US Senator: Obama's Iran policy similar to Bush's

February 16, 2009 21:51


Dear Reader,
As you can imagine, more people are reading The Jerusalem Post than ever before. Nevertheless, traditional business models are no longer sustainable and high-quality publications, like ours, are being forced to look for new ways to keep going. Unlike many other news organizations, we have not put up a paywall. We want to keep our journalism open and accessible and be able to keep providing you with news and analyses from the frontlines of Israel, the Middle East and the Jewish World.

As one of our loyal readers, we ask you to be our partner.

For $5 a month you will receive access to the following:

  • A user experience almost completely free of ads
  • Access to our Premium Section
  • Content from the award-winning Jerusalem Report and our monthly magazine to learn Hebrew - Ivrit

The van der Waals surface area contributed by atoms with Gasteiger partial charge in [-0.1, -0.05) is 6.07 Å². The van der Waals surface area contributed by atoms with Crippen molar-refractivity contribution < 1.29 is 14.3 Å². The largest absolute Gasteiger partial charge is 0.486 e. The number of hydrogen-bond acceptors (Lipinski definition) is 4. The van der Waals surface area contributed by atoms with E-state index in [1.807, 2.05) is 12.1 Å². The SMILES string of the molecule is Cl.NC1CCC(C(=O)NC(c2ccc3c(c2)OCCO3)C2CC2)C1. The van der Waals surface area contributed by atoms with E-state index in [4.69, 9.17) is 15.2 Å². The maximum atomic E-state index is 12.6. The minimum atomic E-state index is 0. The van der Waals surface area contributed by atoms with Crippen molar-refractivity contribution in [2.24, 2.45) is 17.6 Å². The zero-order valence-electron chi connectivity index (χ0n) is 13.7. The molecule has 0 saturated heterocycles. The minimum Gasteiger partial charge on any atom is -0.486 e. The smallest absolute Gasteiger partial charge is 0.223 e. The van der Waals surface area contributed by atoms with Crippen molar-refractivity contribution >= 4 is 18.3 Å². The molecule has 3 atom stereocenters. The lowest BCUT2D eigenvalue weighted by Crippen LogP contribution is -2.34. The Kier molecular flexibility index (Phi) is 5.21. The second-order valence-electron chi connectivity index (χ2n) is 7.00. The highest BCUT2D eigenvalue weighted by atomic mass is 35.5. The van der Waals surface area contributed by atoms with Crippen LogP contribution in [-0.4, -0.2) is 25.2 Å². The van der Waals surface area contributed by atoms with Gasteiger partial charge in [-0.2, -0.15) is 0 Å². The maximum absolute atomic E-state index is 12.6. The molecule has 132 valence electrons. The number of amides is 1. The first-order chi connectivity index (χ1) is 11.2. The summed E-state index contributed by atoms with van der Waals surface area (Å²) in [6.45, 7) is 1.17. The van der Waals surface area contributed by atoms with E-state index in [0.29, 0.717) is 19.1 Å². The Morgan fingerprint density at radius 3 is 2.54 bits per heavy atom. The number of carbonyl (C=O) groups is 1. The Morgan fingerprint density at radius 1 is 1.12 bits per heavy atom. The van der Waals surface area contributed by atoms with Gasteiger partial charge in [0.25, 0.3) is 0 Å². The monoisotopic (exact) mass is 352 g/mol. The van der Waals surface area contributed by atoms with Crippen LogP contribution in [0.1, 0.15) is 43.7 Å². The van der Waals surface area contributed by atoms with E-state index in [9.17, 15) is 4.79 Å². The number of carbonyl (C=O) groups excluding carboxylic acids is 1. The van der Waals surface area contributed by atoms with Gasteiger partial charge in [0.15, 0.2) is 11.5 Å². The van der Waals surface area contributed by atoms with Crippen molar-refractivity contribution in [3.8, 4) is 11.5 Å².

• A brand new ePaper featuring the daily newspaper as it appears in print in Israel

Help us grow and continue telling Israel’s story to the world.

Thank you,

Ronit Hasin-Hochman, CEO, Jerusalem Post Group
Yaakov Katz, Editor-in-Chief

UPGRADE YOUR JPOST EXPERIENCE FOR 5$ PER MONTH Show me later Don't show it again

A visiting US senator said on Monday that there was little difference between the policies of President Barack Obama and his predecessor over Iran - both want to keep Iran from getting nuclear weapons. Sen. Benjamin Cardin, a Democrat from Maryland, said that Obama agrees with George W. Bush: "Iran's got to stop financing terrorist activity. Iran's got to give up its desire to become a nuclear weapons power. Its as clear as that." Obama has indicated a willingness to negotiate with Iran, while Bush resisted talks. Cardin said Obama could use his international goodwill to try to make progress in the Israel-Palestinian conflict. Cardin is leading a fact-finding mission to Israel and Syria. He said he was not asked to carry a message from Israel to Syria.

Related Content

Bushehr nuclear Iranian
August 5, 2014
Iran and the bomb: The future of negotiations